To mark the centenary of the Representation of the People Act that paved the way to universal suffrage, politicians, activists and writers share the books that changed their lives

The best political books by women: chosen by Gloria Steinem, Mary Beard, Diane Abbott and more

To mark the centenary of the Representation of the People Act that paved the way to universal suffrage, politicians, activists and writers share the books that changed their lives

Very interesting...What The 2012 Election Would Have Looked Like Without Universal Suffrage

What The 2012 Election Would Have Looked Like Without Universal Suffrage

Very interesting...What The 2012 Election Would Have Looked Like Without Universal Suffrage

In 1918, David Lloyd George's post-war government passed the Representation of the People Act, and for the first time women were included in the political process. Women now accounted for nearly 50 per cent of the electorate, but universal suffrage was a long way off, and women still had to face censure and discrimination in their professional and personal lives.

In 1918, David Lloyd George's post-war government passed the Representation of the People Act, and for the first time women were included in the political process. Women now accounted for nearly 50 per cent of the electorate, but universal suffrage was a long way off, and women still had to face censure and discrimination in their professional and personal lives.

Earl Grey in an etching dated 1789 by James Sayers.  Charles Grey, the British Prime Minister who oversaw the introduction of the 1832 Reform Act (leading eventually to universal suffrage for all adults, genuine constituencies, and secret ballots), is best remembered for the tea which carries his name.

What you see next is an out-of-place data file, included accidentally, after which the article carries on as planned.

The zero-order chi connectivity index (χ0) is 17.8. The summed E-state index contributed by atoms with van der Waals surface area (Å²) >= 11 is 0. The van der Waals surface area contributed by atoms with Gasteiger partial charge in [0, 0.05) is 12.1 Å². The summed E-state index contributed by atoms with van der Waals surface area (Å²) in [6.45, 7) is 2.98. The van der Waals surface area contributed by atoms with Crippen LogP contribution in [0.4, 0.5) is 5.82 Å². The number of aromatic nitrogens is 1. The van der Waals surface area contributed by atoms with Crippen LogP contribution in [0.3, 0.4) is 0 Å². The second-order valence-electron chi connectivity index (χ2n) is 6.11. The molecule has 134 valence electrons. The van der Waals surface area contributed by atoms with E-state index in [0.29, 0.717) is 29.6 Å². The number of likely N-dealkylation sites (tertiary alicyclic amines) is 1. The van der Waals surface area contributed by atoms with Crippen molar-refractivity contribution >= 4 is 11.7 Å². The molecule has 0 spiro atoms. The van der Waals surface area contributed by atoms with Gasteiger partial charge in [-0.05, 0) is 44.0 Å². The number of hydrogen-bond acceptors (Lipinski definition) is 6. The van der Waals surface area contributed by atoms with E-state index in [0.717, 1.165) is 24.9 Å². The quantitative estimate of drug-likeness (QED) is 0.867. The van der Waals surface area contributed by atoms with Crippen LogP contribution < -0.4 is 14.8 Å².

Charles Grey in blue coat, white waistcoat and tied cravat, and powdered hair, by Henry Bone (after Thomas Lawrence), August He had a illegitimate daughter with Georgina Duchess of Devonshire

Kate Sheppard (10 March 1847 – 13 July 1934) was the most prominent member of New Zealand's women's suffrage movement, and is the country's most famous suffragette. Because New Zealand was the first country to introduce universal suffrage, Sheppard's work had a considerable impact on women's suffrage movements in other countries.

Kate Sheppard, the most prominent member of New Zealand's women's suffrage movement. New Zealand was the first country to introduce universal suffrage so Sheppard's work had a considerable impact on women's suffrage movements in other countries

"At Last", cover on 'The Suffragist', Saturday, June 21, 1919. In September 1918 President Wilson endorsed the amendment granting women the right to vote. It took nine months from Wilson's endorsement until Congress passed the amendment in June 1919.

Reform Movements "At Last", cover on 'The Suffragist', Saturday, June In September 1918 President Wilson endorsed the amendment granting women the right to vote. It took nine months from Wilson's endorsement until Congress passed the amendment in June

Map of what election would have looked like before 15th Amendment, when only white males could vote.

What The 2012 Election Would Have Looked Like Without Universal Suffrage

Emily Wilding Davison, who threw herself under a horse owned by King George V at the Epsom Derby in 1913.Universal suffrage was finally introduced in 1928.

Famous British protests

Emily Wilding Davison at the Derby Few individuals have made a more powerful protest than suffragette Emily Wilding Davison, who threw herself under a horse owned by King George V at the Epsom Derby in

Everybody's Favorite by Becky Brown

Grandmothers Choice: Votes For Women Block Everybodys Favorite: Universal Suffrage

Universal Suffrage, 10th December 1848, election of Louis Napoleon Bonaparte 1808-73, 1848-49 by Frederic Sorrieu

Universal Suffrage, December election of Louis Napoleon Bonaparte 1808 1848 49 - Frederic Sorrieu

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